Nutraceuticals - Regulatory Path or Marketing Ploy?

A fairly novel and unique category of products, Nutraceuticals is an umbrella term which includes herbs, vitamins, supplements, proteins, whey powders and other food products and dietary supplements that provide various health benefits. “Nutraceuticals”, a cross between “nutritional” and “pharmaceutical”, are nutritional products that act as medicines but is not a term widely recognized by agencies such as the FDA. In the same time there is not any European regulations for nutraceuticals, it is under food in EFSA.

Labeling a product as a Nutraceutical is a great marketing strategy - but is it beneficial as a nutraceutical regulatory path? The answer, unfortunately, is no. These products can be purchased over the counter and do not require a prescription. We can not use pharmaceutical labels as nutraceutical labels. Although many consumers regularly take these products without any negative side effects, the truth is that they actually are not regulated by the FDA or any other agency so it’s really important that people pay attention to what and how much they are taking, especially when combined with other nutraceuticals and medications.

Within our regulatory framework Nutraceuticals are considered to be dietary supplements and their labels must follow the current guidelines for dietary supplements. Some people initially believe these products to be something in between a food supplement and a drug, but in our experience they are almost always the former. It’s very important to properly classify your nutraceutical product in the correct category so that you’re not attributing properties that it does not have or that are not considered under regulations - which could lead to a lack of compliance with health authorities like the FDA. The following five statements are required on FDA Dietary Supplement labels:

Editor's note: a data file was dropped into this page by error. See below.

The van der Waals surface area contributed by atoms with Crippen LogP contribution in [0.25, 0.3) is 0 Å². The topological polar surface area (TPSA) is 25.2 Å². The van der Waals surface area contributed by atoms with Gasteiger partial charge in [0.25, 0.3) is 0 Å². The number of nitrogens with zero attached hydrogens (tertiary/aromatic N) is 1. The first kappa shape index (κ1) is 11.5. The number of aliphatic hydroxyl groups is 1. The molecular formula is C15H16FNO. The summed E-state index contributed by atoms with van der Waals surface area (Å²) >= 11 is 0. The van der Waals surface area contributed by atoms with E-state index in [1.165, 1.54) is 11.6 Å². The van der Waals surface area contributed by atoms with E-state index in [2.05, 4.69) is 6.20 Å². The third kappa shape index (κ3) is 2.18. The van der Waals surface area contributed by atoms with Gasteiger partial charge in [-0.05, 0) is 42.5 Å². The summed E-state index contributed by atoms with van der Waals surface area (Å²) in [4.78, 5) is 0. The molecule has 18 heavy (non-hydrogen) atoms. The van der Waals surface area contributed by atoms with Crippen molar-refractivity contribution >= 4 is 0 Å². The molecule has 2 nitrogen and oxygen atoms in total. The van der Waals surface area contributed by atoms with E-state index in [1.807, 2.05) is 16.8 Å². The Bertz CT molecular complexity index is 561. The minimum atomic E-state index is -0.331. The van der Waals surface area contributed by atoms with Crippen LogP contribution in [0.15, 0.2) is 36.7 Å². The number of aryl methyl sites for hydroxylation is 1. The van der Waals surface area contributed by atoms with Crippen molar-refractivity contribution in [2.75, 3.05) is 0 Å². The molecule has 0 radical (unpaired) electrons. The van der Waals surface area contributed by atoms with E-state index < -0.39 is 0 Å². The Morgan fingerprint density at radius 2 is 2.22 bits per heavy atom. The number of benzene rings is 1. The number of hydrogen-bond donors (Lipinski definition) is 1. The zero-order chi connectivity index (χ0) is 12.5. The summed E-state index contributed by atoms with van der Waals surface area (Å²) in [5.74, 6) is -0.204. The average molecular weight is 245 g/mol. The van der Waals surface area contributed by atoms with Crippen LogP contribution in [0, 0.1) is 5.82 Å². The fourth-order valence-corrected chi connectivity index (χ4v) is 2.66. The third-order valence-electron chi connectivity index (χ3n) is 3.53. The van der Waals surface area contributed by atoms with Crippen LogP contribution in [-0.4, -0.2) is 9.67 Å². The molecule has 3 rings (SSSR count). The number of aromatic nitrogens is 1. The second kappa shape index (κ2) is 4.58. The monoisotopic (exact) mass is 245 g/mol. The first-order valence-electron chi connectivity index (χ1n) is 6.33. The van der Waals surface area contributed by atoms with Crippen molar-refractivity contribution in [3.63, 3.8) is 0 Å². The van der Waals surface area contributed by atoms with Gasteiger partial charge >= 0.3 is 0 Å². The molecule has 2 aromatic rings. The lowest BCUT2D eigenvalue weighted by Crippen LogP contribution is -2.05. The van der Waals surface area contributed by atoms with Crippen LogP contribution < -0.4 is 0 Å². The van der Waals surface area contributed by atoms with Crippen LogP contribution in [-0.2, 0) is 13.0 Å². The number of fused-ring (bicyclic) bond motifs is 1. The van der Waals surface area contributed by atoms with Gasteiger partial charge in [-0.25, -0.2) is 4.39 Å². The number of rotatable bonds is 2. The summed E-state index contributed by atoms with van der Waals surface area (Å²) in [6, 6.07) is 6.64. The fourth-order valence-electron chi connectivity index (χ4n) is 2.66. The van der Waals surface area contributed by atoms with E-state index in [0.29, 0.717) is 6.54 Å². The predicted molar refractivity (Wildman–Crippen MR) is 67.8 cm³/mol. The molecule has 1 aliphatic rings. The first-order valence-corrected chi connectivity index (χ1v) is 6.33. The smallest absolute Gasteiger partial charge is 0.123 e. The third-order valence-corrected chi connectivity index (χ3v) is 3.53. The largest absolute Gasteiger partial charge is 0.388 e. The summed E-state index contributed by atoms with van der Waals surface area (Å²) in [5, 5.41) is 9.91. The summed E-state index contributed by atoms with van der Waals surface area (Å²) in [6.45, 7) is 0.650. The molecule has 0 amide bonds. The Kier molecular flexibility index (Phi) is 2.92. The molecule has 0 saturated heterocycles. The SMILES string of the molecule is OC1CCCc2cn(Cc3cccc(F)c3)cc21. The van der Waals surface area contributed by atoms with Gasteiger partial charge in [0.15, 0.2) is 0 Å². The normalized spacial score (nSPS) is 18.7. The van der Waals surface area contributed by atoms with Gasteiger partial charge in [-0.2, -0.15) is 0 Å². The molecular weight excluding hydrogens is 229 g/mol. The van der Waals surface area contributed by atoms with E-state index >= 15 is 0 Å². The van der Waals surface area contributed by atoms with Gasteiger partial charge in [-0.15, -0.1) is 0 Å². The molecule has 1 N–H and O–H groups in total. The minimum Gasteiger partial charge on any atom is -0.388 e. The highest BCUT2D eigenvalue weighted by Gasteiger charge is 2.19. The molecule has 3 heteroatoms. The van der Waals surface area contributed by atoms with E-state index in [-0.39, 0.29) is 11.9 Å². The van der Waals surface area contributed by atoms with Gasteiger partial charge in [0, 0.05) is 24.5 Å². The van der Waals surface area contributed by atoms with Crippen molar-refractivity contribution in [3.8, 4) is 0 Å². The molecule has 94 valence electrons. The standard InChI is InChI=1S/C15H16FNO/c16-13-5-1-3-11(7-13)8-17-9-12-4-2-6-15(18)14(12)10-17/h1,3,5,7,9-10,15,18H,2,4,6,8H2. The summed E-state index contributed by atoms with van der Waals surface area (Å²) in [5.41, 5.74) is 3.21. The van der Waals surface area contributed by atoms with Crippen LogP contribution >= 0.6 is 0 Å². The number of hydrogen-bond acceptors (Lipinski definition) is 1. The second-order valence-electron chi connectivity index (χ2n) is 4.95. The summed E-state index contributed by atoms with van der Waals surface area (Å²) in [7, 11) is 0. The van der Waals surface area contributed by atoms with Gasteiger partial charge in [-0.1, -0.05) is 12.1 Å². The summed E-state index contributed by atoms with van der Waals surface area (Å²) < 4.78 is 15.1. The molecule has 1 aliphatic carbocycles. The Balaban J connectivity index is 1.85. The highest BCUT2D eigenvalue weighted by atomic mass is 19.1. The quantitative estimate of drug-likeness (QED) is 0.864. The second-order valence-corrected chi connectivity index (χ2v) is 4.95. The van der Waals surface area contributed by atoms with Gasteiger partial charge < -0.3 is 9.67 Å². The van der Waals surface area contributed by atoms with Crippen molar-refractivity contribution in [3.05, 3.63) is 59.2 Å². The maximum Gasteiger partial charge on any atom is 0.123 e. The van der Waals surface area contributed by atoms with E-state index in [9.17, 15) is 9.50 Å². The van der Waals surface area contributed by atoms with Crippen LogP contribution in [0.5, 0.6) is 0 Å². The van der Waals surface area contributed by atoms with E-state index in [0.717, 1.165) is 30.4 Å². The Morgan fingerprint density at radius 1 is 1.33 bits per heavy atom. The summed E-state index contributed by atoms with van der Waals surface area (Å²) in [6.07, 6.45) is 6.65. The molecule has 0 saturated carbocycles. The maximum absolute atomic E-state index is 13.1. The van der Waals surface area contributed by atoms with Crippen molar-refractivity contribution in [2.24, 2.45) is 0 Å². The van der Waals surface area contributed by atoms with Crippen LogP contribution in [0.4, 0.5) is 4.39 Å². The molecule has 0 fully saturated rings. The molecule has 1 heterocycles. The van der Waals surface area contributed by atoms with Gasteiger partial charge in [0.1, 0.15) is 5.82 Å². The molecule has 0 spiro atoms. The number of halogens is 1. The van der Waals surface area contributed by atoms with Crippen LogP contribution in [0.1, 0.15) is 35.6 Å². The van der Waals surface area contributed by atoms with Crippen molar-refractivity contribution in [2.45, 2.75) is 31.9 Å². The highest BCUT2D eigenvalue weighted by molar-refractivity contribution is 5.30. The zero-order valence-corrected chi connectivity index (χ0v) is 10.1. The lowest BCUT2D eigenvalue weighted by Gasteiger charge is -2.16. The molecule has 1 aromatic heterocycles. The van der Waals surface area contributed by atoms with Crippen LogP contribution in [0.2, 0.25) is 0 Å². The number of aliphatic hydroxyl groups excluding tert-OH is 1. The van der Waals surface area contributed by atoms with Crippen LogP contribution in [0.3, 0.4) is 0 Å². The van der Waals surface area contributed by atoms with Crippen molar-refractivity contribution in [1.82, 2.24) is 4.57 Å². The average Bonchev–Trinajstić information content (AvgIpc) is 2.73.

1. Statement of Identity (name of the dietary supplement)
  2. Net Quantity of Contents statement (amount of the dietary supplement)
  3. Nutrition labeling
  4. Ingredient list
  5. Name and place of business of the manufacturer, packer, or distributor

These statements must be placed either on the front panel of the label (the principal display panel, or PDP) or on the information panel (typically the label immediately to the right of the PDP as seen by the consumer when facing the product), unless otherwise specified. The Statement of Identity and the Net Quantity of Contents statements must be placed on the PDP as well.

Generating the correct claims for these labels often proves to be difficult and, sometimes, controversial. These claims are divided into five sub-groups:

  1. Nutrient Content Claims
  2. Nutrient Content Claims
  3. High Potency Claims
  4. Percentage Claims
  5. Health Claims and Structure / Function Claims

It is important for consulting companies (like us) to identify the claim that a client wants to use and to then use it appropriately – meaning they’re in line with the regulations. Knowing what those regulations are and how to use the claims correctly is crucial for both the client and potential consumers. If you are thinking about marketing your product as a Nutraceutical and would like more information, please contact us today at

Are you looking for the FDA nutraceutical guidelines? or do you need support in nutraceutical regulations? Contact our nutraceutical consulting for nutraceutical labels, nutraceutical regulations for just nutraceutical marketing.


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